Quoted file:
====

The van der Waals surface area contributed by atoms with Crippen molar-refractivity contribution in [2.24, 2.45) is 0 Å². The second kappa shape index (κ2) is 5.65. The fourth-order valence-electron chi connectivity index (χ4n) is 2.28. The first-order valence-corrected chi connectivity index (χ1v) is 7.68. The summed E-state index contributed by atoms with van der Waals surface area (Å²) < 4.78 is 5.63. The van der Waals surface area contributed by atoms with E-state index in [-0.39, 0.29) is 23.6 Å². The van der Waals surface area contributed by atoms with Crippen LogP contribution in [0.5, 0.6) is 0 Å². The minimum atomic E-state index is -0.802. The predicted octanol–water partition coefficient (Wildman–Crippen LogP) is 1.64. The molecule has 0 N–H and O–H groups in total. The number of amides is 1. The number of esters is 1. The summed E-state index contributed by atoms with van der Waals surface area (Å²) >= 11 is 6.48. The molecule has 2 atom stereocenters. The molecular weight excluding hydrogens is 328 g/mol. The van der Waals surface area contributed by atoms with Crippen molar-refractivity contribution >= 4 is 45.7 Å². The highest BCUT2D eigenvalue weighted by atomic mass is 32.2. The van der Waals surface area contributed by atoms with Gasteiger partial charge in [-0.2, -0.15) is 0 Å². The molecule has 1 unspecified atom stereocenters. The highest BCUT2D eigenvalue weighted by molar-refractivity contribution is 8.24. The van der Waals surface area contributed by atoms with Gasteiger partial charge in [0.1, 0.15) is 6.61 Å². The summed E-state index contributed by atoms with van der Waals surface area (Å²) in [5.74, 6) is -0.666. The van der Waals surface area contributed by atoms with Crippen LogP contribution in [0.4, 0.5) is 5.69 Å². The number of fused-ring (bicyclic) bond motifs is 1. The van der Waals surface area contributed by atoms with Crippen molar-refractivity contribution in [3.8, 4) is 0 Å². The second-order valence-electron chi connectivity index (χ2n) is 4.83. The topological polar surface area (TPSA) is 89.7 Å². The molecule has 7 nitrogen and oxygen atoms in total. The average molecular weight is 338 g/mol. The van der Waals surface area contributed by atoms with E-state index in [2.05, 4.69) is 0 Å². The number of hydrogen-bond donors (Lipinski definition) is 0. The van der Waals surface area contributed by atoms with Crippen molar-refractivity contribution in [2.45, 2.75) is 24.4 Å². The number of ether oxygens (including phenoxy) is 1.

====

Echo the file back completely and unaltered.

The van der Waals surface area contributed by atoms with Crippen molar-refractivity contribution in [2.24, 2.45) is 0 Å². The second kappa shape index (κ2) is 5.65. The fourth-order valence-electron chi connectivity index (χ4n) is 2.28. The first-order valence-corrected chi connectivity index (χ1v) is 7.68. The summed E-state index contributed by atoms with van der Waals surface area (Å²) < 4.78 is 5.63. The van der Waals surface area contributed by atoms with E-state index in [-0.39, 0.29) is 23.6 Å². The van der Waals surface area contributed by atoms with Crippen LogP contribution in [0.5, 0.6) is 0 Å². The minimum atomic E-state index is -0.802. The predicted octanol–water partition coefficient (Wildman–Crippen LogP) is 1.64. The molecule has 0 N–H and O–H groups in total. The number of amides is 1. The number of esters is 1. The summed E-state index contributed by atoms with van der Waals surface area (Å²) >= 11 is 6.48. The molecule has 2 atom stereocenters. The molecular weight excluding hydrogens is 328 g/mol. The van der Waals surface area contributed by atoms with Crippen molar-refractivity contribution >= 4 is 45.7 Å². The highest BCUT2D eigenvalue weighted by atomic mass is 32.2. The van der Waals surface area contributed by atoms with Gasteiger partial charge in [-0.2, -0.15) is 0 Å². The molecule has 1 unspecified atom stereocenters. The highest BCUT2D eigenvalue weighted by molar-refractivity contribution is 8.24. The van der Waals surface area contributed by atoms with Gasteiger partial charge in [0.1, 0.15) is 6.61 Å². The summed E-state index contributed by atoms with van der Waals surface area (Å²) in [5.74, 6) is -0.666. The van der Waals surface area contributed by atoms with Crippen LogP contribution in [0.4, 0.5) is 5.69 Å². The number of fused-ring (bicyclic) bond motifs is 1. The van der Waals surface area contributed by atoms with Crippen molar-refractivity contribution in [3.8, 4) is 0 Å². The second-order valence-electron chi connectivity index (χ2n) is 4.83. The topological polar surface area (TPSA) is 89.7 Å². The molecule has 7 nitrogen and oxygen atoms in total. The average molecular weight is 338 g/mol. The van der Waals surface area contributed by atoms with E-state index in [2.05, 4.69) is 0 Å². The number of hydrogen-bond donors (Lipinski definition) is 0. The van der Waals surface area contributed by atoms with Crippen molar-refractivity contribution in [2.45, 2.75) is 24.4 Å². The number of ether oxygens (including phenoxy) is 1.